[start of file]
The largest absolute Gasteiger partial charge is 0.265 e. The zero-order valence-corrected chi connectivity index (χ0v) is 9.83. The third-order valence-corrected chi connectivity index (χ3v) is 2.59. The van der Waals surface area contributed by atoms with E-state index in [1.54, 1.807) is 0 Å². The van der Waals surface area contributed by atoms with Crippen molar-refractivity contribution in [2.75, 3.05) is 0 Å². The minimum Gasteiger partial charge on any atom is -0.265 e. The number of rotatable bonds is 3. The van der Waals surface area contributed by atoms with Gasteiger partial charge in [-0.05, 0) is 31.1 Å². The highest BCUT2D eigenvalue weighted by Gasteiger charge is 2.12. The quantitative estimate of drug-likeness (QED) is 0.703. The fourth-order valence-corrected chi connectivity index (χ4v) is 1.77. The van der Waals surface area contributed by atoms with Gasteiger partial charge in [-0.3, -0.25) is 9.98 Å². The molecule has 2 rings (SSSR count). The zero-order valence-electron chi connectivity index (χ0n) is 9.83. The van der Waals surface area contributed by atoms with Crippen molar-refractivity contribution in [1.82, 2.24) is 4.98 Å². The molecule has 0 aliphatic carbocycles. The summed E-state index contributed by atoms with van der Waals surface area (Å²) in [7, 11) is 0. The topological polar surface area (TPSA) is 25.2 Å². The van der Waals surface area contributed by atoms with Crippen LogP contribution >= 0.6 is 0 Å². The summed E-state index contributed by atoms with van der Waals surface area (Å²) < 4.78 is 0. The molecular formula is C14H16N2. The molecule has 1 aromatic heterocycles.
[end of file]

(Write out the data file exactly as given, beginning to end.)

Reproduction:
The largest absolute Gasteiger partial charge is 0.265 e. The zero-order valence-corrected chi connectivity index (χ0v) is 9.83. The third-order valence-corrected chi connectivity index (χ3v) is 2.59. The van der Waals surface area contributed by atoms with E-state index in [1.54, 1.807) is 0 Å². The van der Waals surface area contributed by atoms with Crippen molar-refractivity contribution in [2.75, 3.05) is 0 Å². The minimum Gasteiger partial charge on any atom is -0.265 e. The number of rotatable bonds is 3. The van der Waals surface area contributed by atoms with Gasteiger partial charge in [-0.05, 0) is 31.1 Å². The highest BCUT2D eigenvalue weighted by Gasteiger charge is 2.12. The quantitative estimate of drug-likeness (QED) is 0.703. The fourth-order valence-corrected chi connectivity index (χ4v) is 1.77. The van der Waals surface area contributed by atoms with Gasteiger partial charge in [-0.3, -0.25) is 9.98 Å². The molecule has 2 rings (SSSR count). The zero-order valence-electron chi connectivity index (χ0n) is 9.83. The van der Waals surface area contributed by atoms with Crippen molar-refractivity contribution in [1.82, 2.24) is 4.98 Å². The molecule has 0 aliphatic carbocycles. The summed E-state index contributed by atoms with van der Waals surface area (Å²) in [7, 11) is 0. The topological polar surface area (TPSA) is 25.2 Å². The van der Waals surface area contributed by atoms with Crippen LogP contribution >= 0.6 is 0 Å². The summed E-state index contributed by atoms with van der Waals surface area (Å²) < 4.78 is 0. The molecular formula is C14H16N2. The molecule has 1 aromatic heterocycles.